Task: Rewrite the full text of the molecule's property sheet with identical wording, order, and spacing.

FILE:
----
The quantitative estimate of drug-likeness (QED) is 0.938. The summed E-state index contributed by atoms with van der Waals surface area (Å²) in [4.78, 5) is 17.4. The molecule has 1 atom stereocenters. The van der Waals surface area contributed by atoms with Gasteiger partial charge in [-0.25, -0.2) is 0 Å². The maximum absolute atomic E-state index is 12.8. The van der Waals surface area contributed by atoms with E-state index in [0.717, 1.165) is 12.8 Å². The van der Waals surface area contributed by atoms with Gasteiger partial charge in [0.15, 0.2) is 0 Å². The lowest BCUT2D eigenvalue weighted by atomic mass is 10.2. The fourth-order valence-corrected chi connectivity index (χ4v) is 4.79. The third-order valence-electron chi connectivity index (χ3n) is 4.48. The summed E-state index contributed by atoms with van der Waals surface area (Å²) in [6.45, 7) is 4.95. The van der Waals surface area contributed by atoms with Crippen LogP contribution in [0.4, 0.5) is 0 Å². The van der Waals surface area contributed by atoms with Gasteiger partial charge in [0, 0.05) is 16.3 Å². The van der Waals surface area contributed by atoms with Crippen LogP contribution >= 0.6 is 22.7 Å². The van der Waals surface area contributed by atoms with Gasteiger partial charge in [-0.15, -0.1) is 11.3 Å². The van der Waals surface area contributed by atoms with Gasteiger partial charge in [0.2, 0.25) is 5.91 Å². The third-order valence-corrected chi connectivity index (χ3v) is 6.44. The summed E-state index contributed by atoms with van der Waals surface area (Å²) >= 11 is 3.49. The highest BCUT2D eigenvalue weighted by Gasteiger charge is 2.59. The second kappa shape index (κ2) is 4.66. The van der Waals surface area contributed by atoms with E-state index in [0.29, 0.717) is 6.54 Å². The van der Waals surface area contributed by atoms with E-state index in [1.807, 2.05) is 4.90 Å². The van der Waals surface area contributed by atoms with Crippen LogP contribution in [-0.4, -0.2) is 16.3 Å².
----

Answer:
The quantitative estimate of drug-likeness (QED) is 0.938. The summed E-state index contributed by atoms with van der Waals surface area (Å²) in [4.78, 5) is 17.4. The molecule has 1 atom stereocenters. The van der Waals surface area contributed by atoms with Gasteiger partial charge in [-0.25, -0.2) is 0 Å². The maximum absolute atomic E-state index is 12.8. The van der Waals surface area contributed by atoms with E-state index in [0.717, 1.165) is 12.8 Å². The van der Waals surface area contributed by atoms with Gasteiger partial charge in [0.15, 0.2) is 0 Å². The lowest BCUT2D eigenvalue weighted by atomic mass is 10.2. The fourth-order valence-corrected chi connectivity index (χ4v) is 4.79. The third-order valence-electron chi connectivity index (χ3n) is 4.48. The summed E-state index contributed by atoms with van der Waals surface area (Å²) in [6.45, 7) is 4.95. The van der Waals surface area contributed by atoms with Crippen LogP contribution in [0.4, 0.5) is 0 Å². The van der Waals surface area contributed by atoms with Gasteiger partial charge in [0, 0.05) is 16.3 Å². The van der Waals surface area contributed by atoms with Crippen LogP contribution >= 0.6 is 22.7 Å². The van der Waals surface area contributed by atoms with Gasteiger partial charge in [-0.15, -0.1) is 11.3 Å². The van der Waals surface area contributed by atoms with Gasteiger partial charge in [0.2, 0.25) is 5.91 Å². The third-order valence-corrected chi connectivity index (χ3v) is 6.44. The summed E-state index contributed by atoms with van der Waals surface area (Å²) >= 11 is 3.49. The highest BCUT2D eigenvalue weighted by Gasteiger charge is 2.59. The second kappa shape index (κ2) is 4.66. The van der Waals surface area contributed by atoms with E-state index in [0.29, 0.717) is 6.54 Å². The van der Waals surface area contributed by atoms with E-state index in [1.807, 2.05) is 4.90 Å². The van der Waals surface area contributed by atoms with Crippen LogP contribution in [-0.4, -0.2) is 16.3 Å².